12. Secondary school challenges • Some Student less prepared (academics and behavior) • Class disruption and non-compliance • Attendance, tardy and drop-out rates • Bullying and harassment • Depression, suicide, substance use/abuse • Students report feeling unsafe while at school • Parents do not feel their children are safe while at school or in surrounding neighborhoods

  13. Common Challenges • “Buy-in”, • Scheduling or the ability to get people together • Establishing consistency across staff • Lack of data on high schools • Funding. This impacted scheduling, as schools were not able to fund release time for staff to meet and develop materials, or have teams meet

  14. Function-based Approach • A systematic process for developing statements about factors that • contribute to occurrence & maintenance of problem behavior, & • more importantly, serve as basis for developing proactive & comprehensive behavior support plans.

  15. Academic Systems Behavioral Systems • Intensive, Individual Interventions • Individual Students • Assessment-based • High Intensity • Intensive, Individual Interventions • Individual Students • Assessment-based • Intense, durable procedures • Targeted Group Interventions • Some students (at-risk) • High efficiency • Rapid response • Targeted Group Interventions • Some students (at-risk) • High efficiency • Rapid response • Universal Interventions • All students • Preventive, proactive • Universal Interventions • All settings, all students • Preventive, proactive 3-Tiered Prevention Model 1-5% 1-5% 5-10% 5-10% 80-90% 80-90%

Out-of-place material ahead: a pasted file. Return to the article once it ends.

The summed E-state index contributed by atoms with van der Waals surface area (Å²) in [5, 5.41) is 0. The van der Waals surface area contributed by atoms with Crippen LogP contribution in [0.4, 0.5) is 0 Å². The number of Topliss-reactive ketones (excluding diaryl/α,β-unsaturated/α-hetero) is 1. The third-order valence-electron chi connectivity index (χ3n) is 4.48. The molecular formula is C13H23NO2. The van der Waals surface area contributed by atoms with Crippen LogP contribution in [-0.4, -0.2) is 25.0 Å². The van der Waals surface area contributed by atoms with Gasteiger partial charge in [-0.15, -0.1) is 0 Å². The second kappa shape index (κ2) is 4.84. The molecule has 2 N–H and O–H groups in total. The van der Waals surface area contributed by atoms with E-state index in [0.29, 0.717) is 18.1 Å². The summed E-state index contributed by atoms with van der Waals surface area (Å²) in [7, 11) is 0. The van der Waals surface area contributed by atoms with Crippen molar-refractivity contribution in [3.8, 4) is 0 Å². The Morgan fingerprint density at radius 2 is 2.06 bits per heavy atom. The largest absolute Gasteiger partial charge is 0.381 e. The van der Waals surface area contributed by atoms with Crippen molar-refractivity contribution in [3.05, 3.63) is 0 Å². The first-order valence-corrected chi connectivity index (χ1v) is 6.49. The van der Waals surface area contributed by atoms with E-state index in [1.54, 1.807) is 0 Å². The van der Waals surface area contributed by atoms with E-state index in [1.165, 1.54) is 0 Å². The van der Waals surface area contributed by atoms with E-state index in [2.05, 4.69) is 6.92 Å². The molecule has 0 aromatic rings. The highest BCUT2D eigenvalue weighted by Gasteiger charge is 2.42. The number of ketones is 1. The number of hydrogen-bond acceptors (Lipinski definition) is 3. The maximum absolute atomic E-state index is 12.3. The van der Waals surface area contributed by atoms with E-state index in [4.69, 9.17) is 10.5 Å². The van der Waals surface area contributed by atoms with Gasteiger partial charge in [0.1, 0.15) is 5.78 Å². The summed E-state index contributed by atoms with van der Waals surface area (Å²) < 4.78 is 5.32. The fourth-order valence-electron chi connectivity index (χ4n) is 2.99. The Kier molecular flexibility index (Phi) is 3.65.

16. PBS DPS at TheDragonWay

  17. SWIS DATA – Office Discipline Referrals (No Minors)

  18. SWIS DATA –Minors Only

  19. SWIS DATA – Office Discipline Referrals (No Minors)

  20. Promoting: Pulling in the Community

  21. Educat ion The Matrix JH/HS 7-12

  22. Behavior Intervention • We developed a method of positively reinforcing expected • behaviors through the use of our “I Spy” pads.

  23. Behavior Intervention • “I Spy” slips can be accumulated by the students and redeemed by the students for prizes.

  24. Behavior Intervention

  25. Behavior Intervention: Positive Parent Contacts

  26. Comparing the Data • 1,396 in 03/04 • 875 in 04/05 • 362 in 05/06 • Decrease of 74% in 2 years

  27. Tier II and III Interventions:Important Considerations Part of a continuum – bridge between universal and tertiary Efficient and effective way to identify skills, students and groupings Incorporated within and across students day

  28. Tier II - Secondary

  29. Themes • Intervention is continuously available • Rapid access to intervention (less than a week) • Very low effort by teachers • Efficient and effective way to identify students • Assessment = simple sort • Intervention matched to presenting problem but not highly individualized

  30. However, • There is a difference between how to teach and what to teach • How = EBP guidelines • Social skills, self-management, daily monitoring, contracts, academic support • What = skill identification, types and range of groups/programs

  31. Basic Intervention Types • Social-Behavioral Concerns • Social skills • Self-management • Academic Concerns • Peer Tutors • Check in • Homework club362 in 03/04 • Emotional Concerns • Adult mentors